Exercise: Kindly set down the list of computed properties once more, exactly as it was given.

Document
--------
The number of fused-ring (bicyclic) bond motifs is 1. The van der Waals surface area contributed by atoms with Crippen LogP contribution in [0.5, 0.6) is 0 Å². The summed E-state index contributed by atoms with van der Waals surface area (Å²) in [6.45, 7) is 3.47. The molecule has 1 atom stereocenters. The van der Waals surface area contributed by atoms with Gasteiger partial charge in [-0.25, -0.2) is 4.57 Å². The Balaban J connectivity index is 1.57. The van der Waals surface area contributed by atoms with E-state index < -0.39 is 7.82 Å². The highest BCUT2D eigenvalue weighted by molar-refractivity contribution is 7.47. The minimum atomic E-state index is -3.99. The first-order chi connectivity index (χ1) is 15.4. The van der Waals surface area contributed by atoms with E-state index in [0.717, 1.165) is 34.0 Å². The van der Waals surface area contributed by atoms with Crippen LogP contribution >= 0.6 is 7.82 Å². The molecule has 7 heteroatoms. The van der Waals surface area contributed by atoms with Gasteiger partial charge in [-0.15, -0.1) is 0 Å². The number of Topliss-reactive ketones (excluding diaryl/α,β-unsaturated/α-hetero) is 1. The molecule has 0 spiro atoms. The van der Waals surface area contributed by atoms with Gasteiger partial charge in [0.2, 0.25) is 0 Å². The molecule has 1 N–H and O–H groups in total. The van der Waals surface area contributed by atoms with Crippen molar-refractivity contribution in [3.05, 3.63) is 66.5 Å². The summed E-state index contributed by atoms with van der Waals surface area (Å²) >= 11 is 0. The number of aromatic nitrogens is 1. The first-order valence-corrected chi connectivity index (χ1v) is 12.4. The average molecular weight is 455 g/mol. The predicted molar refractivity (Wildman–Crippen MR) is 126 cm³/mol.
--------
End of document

The number of fused-ring (bicyclic) bond motifs is 1. The van der Waals surface area contributed by atoms with Crippen LogP contribution in [0.5, 0.6) is 0 Å². The summed E-state index contributed by atoms with van der Waals surface area (Å²) in [6.45, 7) is 3.47. The molecule has 1 atom stereocenters. The van der Waals surface area contributed by atoms with Gasteiger partial charge in [-0.25, -0.2) is 4.57 Å². The Balaban J connectivity index is 1.57. The van der Waals surface area contributed by atoms with E-state index < -0.39 is 7.82 Å². The highest BCUT2D eigenvalue weighted by molar-refractivity contribution is 7.47. The minimum atomic E-state index is -3.99. The first-order chi connectivity index (χ1) is 15.4. The van der Waals surface area contributed by atoms with E-state index in [0.717, 1.165) is 34.0 Å². The van der Waals surface area contributed by atoms with Crippen LogP contribution >= 0.6 is 7.82 Å². The molecule has 7 heteroatoms. The van der Waals surface area contributed by atoms with Gasteiger partial charge in [-0.15, -0.1) is 0 Å². The number of Topliss-reactive ketones (excluding diaryl/α,β-unsaturated/α-hetero) is 1. The molecule has 0 spiro atoms. The van der Waals surface area contributed by atoms with Gasteiger partial charge in [0.2, 0.25) is 0 Å². The molecule has 1 N–H and O–H groups in total. The van der Waals surface area contributed by atoms with Crippen molar-refractivity contribution in [3.05, 3.63) is 66.5 Å². The summed E-state index contributed by atoms with van der Waals surface area (Å²) >= 11 is 0. The number of aromatic nitrogens is 1. The first-order valence-corrected chi connectivity index (χ1v) is 12.4. The average molecular weight is 455 g/mol. The predicted molar refractivity (Wildman–Crippen MR) is 126 cm³/mol.